November 29, 2017—With as many as three billion more people expected to live in cities by 2050, there’s renewed interest in a topic often taken for granted: infrastructure. Many are wondering if there are options better than vast highways, elaborate power grids, and complex underground water systems. And cities are already trying localized, “distributed” systems such as community solar power, rain gardens, bike sharing, and urban farms. But what should such systems look like? How should they work? And how should we measure their impact—on efficiency and cost? What about their impact on people’s health and happiness?
Researchers from across the globe are asking such questions as part of a massive four-year effort to rethink urban infrastructure. Knit together in the sprawling Sustainable Healthy Cities network, they are attempting to provide the analyses needed to understand the effects of decisions cities have already made as well as envision what cities might do in the future. The network, supported by a $12 million grant from the U.S. National Science Foundation, is anchored at the University of Minnesota and led by Anu Ramaswami, the Charles M. Denny Jr. Chair of Science, Technology, and Environmental Policy at the Humphrey School.
The researchers are exploring seven components of urban infrastructure—energy, water, food supply, waste management, transportation, buildings, and green space—in an attempt to develop science-based tools that cities can use when making decisions, and identify infrastructure and policy innovations that enhance sustainability. They also are piloting strategies in the real world. The idea is to develop approaches that could be used everywhere, from fast-growing cities like Denver to shrinking cities like Detroit, and from stable cities with aging infrastructure, such as Minneapolis and New York City, to new cities in Asia, Africa, and elsewhere. Southeast Asia alone is expected to have 250 new cities by 2030.
Happiness and social factors, too
Ramaswami says the project, which is slated to end in 2020, is unique not just because of its size but also because of its approach. Researchers are considering how the combination of infrastructure choices, public attitudes, and policy design together shape successful implementation of various strategies.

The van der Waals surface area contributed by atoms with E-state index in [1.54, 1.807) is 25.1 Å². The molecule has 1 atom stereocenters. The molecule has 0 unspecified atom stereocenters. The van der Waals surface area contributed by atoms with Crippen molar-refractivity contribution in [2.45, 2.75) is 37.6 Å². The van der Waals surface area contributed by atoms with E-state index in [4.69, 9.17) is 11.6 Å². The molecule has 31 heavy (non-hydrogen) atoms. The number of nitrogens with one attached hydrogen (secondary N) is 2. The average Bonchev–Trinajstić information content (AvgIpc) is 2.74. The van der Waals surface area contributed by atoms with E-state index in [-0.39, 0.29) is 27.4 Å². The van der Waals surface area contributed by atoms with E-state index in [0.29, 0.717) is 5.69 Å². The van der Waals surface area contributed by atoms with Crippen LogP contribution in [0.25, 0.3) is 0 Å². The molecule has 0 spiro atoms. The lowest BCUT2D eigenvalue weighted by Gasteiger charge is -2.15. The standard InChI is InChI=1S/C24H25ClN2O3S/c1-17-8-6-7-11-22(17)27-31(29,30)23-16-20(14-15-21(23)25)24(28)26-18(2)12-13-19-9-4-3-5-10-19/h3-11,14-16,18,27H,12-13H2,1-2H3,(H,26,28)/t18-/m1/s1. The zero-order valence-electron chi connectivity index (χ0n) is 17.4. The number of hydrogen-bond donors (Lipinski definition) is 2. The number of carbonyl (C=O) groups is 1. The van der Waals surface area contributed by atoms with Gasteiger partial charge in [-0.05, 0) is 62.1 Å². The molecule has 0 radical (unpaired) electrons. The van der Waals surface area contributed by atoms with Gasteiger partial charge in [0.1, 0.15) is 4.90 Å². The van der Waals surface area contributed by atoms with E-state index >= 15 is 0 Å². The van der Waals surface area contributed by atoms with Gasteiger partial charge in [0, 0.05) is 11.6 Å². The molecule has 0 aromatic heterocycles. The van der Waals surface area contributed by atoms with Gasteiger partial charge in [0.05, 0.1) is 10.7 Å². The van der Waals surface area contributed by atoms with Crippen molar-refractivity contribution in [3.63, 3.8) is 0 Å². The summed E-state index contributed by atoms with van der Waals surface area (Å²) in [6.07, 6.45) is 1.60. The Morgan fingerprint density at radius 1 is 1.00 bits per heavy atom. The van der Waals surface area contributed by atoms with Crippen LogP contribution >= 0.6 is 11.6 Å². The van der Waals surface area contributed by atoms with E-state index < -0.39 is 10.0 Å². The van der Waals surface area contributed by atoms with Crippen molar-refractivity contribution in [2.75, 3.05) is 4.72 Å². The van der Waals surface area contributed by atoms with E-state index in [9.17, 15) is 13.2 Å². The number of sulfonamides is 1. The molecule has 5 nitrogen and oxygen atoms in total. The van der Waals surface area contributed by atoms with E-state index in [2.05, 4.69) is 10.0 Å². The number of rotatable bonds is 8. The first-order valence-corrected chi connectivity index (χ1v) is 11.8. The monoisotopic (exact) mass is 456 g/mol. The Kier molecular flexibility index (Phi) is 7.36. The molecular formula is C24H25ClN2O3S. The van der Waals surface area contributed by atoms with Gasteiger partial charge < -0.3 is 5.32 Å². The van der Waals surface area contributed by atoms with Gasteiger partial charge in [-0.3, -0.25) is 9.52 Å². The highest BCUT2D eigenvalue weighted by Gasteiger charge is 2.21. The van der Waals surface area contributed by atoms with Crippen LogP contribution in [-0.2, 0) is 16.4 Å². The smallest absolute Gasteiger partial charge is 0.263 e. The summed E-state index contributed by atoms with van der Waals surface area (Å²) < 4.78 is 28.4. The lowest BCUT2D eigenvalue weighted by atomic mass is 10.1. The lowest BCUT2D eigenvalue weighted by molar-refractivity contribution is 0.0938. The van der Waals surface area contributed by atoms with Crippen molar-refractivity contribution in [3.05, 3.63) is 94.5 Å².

The work of Yingling Fan, an associate professor in urban and regional planning at the Humphrey School and a co-principal investigator, exemplifies the approach. Fan is looking at happiness and wellbeing in relation to infrastructure. Her research seeks to answer questions such as, What environments encourage people to get out and enjoy public spaces? What kinds of out-of-home activities affect people positively? And, what do cities need to do to encourage people to have happier lives?
To better understand people’s emotional experiences as they move through their days, Fan has developed Daynamica, a smartphone app that captures detailed travel data in real time and provides people with an end-of-the-day summary showing how long and at what times they drove, biked, rode the bus, or used other modes of transportation. The app further asks study participants to enter additional information about how they felt during each logged activity and trip. Was it meaningful? Positive or negative? Did they feel stressed or tired? Happy or sad?
Preliminary analysis of data on travel behavior collected for a little over a year suggests that people are happiest when they are biking. Rail trips and car trips are next, making people a bit less happy but not nearly as unhappy as they are when riding the bus. “Unless the trip is longer than 30 minutes,” Fan says. “That’s probably because it’s intense to drive a car, so if the trip is going to be that long, taking the bus may be more relaxing.”
Fan points out that people who are happier tend to be more successful, have better relationships with family and friends, volunteer more, and live longer. “So since we know happiness relates to daily activity-travel behavior and daily behavior can be shaped by environment, it’s important for urban planners to understand the interconnections between urban environments, activity-travel behavior, and emotions so they can create environments that evoke positive emotions while reducing negative ones,” she says.